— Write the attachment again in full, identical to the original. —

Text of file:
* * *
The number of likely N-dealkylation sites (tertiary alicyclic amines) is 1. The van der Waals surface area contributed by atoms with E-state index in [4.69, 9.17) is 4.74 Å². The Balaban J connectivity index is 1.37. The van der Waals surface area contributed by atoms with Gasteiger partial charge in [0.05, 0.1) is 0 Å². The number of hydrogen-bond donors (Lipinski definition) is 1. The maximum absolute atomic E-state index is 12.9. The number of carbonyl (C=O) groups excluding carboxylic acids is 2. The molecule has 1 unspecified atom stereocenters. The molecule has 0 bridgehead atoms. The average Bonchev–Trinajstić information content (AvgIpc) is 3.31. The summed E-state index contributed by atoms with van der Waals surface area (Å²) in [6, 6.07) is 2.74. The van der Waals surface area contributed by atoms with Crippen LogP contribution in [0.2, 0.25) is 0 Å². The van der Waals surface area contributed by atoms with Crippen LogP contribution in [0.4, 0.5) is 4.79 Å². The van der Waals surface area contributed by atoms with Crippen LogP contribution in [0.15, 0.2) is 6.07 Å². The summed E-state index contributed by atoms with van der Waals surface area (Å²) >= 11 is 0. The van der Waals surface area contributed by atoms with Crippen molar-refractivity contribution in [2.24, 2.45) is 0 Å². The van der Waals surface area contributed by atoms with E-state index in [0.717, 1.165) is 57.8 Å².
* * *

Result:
The number of likely N-dealkylation sites (tertiary alicyclic amines) is 1. The van der Waals surface area contributed by atoms with E-state index in [4.69, 9.17) is 4.74 Å². The Balaban J connectivity index is 1.37. The van der Waals surface area contributed by atoms with Gasteiger partial charge in [0.05, 0.1) is 0 Å². The number of hydrogen-bond donors (Lipinski definition) is 1. The maximum absolute atomic E-state index is 12.9. The number of carbonyl (C=O) groups excluding carboxylic acids is 2. The molecule has 1 unspecified atom stereocenters. The molecule has 0 bridgehead atoms. The average Bonchev–Trinajstić information content (AvgIpc) is 3.31. The summed E-state index contributed by atoms with van der Waals surface area (Å²) in [6, 6.07) is 2.74. The van der Waals surface area contributed by atoms with Crippen LogP contribution in [0.2, 0.25) is 0 Å². The van der Waals surface area contributed by atoms with Crippen LogP contribution in [0.4, 0.5) is 4.79 Å². The van der Waals surface area contributed by atoms with Crippen LogP contribution in [0.15, 0.2) is 6.07 Å². The summed E-state index contributed by atoms with van der Waals surface area (Å²) >= 11 is 0. The van der Waals surface area contributed by atoms with Crippen molar-refractivity contribution in [2.24, 2.45) is 0 Å². The van der Waals surface area contributed by atoms with E-state index in [0.717, 1.165) is 57.8 Å².